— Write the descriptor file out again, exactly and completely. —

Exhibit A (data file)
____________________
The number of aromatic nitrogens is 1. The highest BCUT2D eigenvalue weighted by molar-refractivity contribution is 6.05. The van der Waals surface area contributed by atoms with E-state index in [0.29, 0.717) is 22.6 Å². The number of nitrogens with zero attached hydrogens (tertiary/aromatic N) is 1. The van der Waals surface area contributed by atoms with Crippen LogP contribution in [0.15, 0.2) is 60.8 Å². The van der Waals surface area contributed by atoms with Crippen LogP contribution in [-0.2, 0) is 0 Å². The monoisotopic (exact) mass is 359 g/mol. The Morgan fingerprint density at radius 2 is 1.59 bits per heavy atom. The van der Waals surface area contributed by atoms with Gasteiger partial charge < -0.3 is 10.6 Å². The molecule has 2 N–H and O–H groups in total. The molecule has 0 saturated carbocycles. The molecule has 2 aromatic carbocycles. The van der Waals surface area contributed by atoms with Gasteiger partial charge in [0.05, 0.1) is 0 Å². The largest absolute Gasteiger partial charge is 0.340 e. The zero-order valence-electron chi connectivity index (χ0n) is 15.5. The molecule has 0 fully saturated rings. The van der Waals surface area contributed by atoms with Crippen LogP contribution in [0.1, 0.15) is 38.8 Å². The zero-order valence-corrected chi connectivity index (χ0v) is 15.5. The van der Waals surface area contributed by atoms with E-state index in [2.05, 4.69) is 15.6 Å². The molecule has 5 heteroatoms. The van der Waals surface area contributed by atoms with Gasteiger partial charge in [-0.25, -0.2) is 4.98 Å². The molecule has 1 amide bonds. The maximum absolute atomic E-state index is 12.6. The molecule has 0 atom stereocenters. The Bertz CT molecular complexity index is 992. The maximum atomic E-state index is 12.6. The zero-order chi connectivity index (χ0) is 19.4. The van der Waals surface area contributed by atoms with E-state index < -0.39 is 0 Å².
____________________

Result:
The number of aromatic nitrogens is 1. The highest BCUT2D eigenvalue weighted by molar-refractivity contribution is 6.05. The van der Waals surface area contributed by atoms with E-state index in [0.29, 0.717) is 22.6 Å². The number of nitrogens with zero attached hydrogens (tertiary/aromatic N) is 1. The van der Waals surface area contributed by atoms with Crippen LogP contribution in [0.15, 0.2) is 60.8 Å². The van der Waals surface area contributed by atoms with Crippen LogP contribution in [-0.2, 0) is 0 Å². The monoisotopic (exact) mass is 359 g/mol. The Morgan fingerprint density at radius 2 is 1.59 bits per heavy atom. The van der Waals surface area contributed by atoms with Gasteiger partial charge < -0.3 is 10.6 Å². The molecule has 2 N–H and O–H groups in total. The molecule has 0 saturated carbocycles. The molecule has 2 aromatic carbocycles. The van der Waals surface area contributed by atoms with Gasteiger partial charge in [0.05, 0.1) is 0 Å². The largest absolute Gasteiger partial charge is 0.340 e. The zero-order valence-electron chi connectivity index (χ0n) is 15.5. The molecule has 0 fully saturated rings. The van der Waals surface area contributed by atoms with Crippen LogP contribution in [0.1, 0.15) is 38.8 Å². The zero-order valence-corrected chi connectivity index (χ0v) is 15.5. The van der Waals surface area contributed by atoms with E-state index in [2.05, 4.69) is 15.6 Å². The molecule has 5 heteroatoms. The van der Waals surface area contributed by atoms with Gasteiger partial charge in [-0.25, -0.2) is 4.98 Å². The molecule has 1 amide bonds. The maximum absolute atomic E-state index is 12.6. The molecule has 0 atom stereocenters. The Bertz CT molecular complexity index is 992. The maximum atomic E-state index is 12.6. The zero-order chi connectivity index (χ0) is 19.4. The van der Waals surface area contributed by atoms with E-state index < -0.39 is 0 Å².